New York Times Story On Identity Theft And Cybercrime

We write a lot about data loss at American companies and financial institutions. Some of you might wonder why we spend so much time on Verizon losing the occasional CD, or the occasional Citibank security breach. Maybe you’re wealthy, with a million dollars in credit and a shimmering Porsche. Maybe you’ve got 75 bucks in your checking account and need to eat beans and rice until your next paycheck. Either way, cyber-crime tends to seem faceless, not really a threat to you personally.

It’s surprising how many people we talk to who aren’t particularly concerned with identity theft or cybcer-crime, who view a lost Verizon CD as just that… a lost CD, not a big deal. So we invite you to check out this report by the New York Times on cyber-crime. It’s a fantastic summary of the reasons why we tend to report these stories.

The summary? No matter who you are, a hacker in the Ukraine probably already has all of your bank details, and he’s making a living selling them for a price. American authorities are impotent to stop these guys, so they instead focus on American hackers and identity thieves, whom are described in the NYT article as “the lowest hanging fruit… middling rubes or barely post-adolescent power-trippers.” Arresting these local hackers doesn’t dent the problem at all. Meanwhile, billions of dollars are being stolen from people just like you and me every year, usually by criminals in ex-Soviet-Bloc countries who are virtually ignored by local authorities.

We get upset when companies lose our data or compromise our financial security because a company’s security is literally the first and last line of defense in preventing your bank account and credit cards being drained.Everyone should be concerned and every consumerist should take these companies to task when they betray our trust.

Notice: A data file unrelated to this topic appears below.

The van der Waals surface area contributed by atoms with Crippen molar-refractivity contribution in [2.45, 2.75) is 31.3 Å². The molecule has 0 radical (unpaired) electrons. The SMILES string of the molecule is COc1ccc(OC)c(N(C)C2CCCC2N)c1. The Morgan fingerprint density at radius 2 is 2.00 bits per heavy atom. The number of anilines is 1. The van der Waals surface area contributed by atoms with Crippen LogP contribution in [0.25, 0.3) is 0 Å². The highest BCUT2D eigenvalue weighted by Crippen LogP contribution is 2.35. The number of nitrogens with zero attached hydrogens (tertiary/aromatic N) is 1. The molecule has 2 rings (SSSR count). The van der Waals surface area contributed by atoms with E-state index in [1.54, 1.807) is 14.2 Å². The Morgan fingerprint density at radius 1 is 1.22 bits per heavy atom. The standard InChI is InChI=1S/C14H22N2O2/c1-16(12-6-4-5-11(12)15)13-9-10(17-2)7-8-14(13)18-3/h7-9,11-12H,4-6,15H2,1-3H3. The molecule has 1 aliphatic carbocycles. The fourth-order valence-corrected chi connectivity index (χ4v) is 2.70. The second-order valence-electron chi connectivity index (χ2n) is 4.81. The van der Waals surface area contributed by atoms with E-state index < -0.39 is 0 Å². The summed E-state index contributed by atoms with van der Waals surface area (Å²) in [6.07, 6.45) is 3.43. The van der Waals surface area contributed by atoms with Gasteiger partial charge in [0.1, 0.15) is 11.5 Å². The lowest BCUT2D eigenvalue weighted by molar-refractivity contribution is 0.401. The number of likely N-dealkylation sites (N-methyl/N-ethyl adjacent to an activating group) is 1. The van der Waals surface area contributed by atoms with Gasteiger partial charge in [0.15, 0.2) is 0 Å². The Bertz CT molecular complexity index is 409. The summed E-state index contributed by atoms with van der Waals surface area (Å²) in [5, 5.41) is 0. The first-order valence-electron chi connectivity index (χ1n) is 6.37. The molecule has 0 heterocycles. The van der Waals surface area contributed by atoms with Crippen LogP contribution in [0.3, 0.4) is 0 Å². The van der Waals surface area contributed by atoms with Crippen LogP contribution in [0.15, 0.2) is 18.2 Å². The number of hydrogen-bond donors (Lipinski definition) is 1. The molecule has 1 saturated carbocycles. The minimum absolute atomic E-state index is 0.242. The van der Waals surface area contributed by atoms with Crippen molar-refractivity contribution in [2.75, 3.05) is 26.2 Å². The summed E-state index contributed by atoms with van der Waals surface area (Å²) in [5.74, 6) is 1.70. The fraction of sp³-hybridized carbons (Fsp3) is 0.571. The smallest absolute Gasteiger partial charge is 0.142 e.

Den Of Uncatchable Thieves [New York Times]


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  1. The Frog says:

    This is one of the areas in which the consumer is most impotent, particularly in cases of companies like Choicepoint and Axicom. These companies gather data from such varied and disparate sources that it’s impossible not to have a record with them unless you’re still a fetus. And then, to top it off there’s no way to opt-out of the process, as all of the ‘contracts’ we consumers enter into every day aren’t really negotiated contracts at all, but get out of jail free cards for companies that are looking to screw us over–or at least maintain a lucrative data sales revenue stream.

    And then, once you have a record with one of these companies, you have no way of getting out of their files. So what’s the solution?

    Stronger consumer protection laws? Don’t make me laugh. I might as well wish for an honest politician or a shit that smells of roses.

    The efficacy of calling with complaints? Boycotts? Giving the business to some lackey will get you a form letter at best, and at worst will make you an ass for harrassing some kid who makes 8 bucks an hour. And many of these companies have local monopolies, and it is therefore nigh-impossible to boycott them and live a normal life at the same time.

    Are we just forced to wait until a large enough data theft happens that acutally messes up the finances of someone who ‘matters’ before anyone actually cares about the integrity of data and the concept of privacy?